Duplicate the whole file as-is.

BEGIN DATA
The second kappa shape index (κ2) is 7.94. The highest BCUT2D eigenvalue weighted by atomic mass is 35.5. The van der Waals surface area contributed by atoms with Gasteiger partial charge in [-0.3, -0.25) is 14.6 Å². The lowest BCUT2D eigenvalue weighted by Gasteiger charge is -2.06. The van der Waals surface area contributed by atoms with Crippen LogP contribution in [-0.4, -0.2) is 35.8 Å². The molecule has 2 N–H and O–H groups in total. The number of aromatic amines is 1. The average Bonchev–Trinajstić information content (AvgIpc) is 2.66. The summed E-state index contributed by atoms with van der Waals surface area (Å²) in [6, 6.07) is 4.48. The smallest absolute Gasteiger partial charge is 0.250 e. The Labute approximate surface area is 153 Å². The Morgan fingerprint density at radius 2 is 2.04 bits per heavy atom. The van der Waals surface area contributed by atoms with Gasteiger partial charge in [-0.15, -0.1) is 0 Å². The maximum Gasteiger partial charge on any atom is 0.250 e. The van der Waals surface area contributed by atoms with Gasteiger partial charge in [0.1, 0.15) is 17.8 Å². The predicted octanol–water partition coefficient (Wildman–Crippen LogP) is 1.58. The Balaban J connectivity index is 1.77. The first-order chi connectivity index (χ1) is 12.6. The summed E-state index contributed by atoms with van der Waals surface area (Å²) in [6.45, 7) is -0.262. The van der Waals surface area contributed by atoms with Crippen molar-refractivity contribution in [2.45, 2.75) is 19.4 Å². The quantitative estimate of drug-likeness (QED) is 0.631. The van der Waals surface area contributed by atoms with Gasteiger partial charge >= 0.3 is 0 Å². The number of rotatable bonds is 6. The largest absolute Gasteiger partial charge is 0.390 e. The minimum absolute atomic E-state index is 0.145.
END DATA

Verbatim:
The second kappa shape index (κ2) is 7.94. The highest BCUT2D eigenvalue weighted by atomic mass is 35.5. The van der Waals surface area contributed by atoms with Gasteiger partial charge in [-0.3, -0.25) is 14.6 Å². The lowest BCUT2D eigenvalue weighted by Gasteiger charge is -2.06. The van der Waals surface area contributed by atoms with Crippen LogP contribution in [-0.4, -0.2) is 35.8 Å². The molecule has 2 N–H and O–H groups in total. The number of aromatic amines is 1. The average Bonchev–Trinajstić information content (AvgIpc) is 2.66. The summed E-state index contributed by atoms with van der Waals surface area (Å²) in [6, 6.07) is 4.48. The smallest absolute Gasteiger partial charge is 0.250 e. The Labute approximate surface area is 153 Å². The Morgan fingerprint density at radius 2 is 2.04 bits per heavy atom. The van der Waals surface area contributed by atoms with Gasteiger partial charge in [-0.15, -0.1) is 0 Å². The maximum Gasteiger partial charge on any atom is 0.250 e. The van der Waals surface area contributed by atoms with Gasteiger partial charge in [0.1, 0.15) is 17.8 Å². The predicted octanol–water partition coefficient (Wildman–Crippen LogP) is 1.58. The Balaban J connectivity index is 1.77. The first-order chi connectivity index (χ1) is 12.6. The summed E-state index contributed by atoms with van der Waals surface area (Å²) in [6.45, 7) is -0.262. The van der Waals surface area contributed by atoms with Crippen molar-refractivity contribution in [2.45, 2.75) is 19.4 Å². The quantitative estimate of drug-likeness (QED) is 0.631. The van der Waals surface area contributed by atoms with Gasteiger partial charge >= 0.3 is 0 Å². The number of rotatable bonds is 6. The largest absolute Gasteiger partial charge is 0.390 e. The minimum absolute atomic E-state index is 0.145.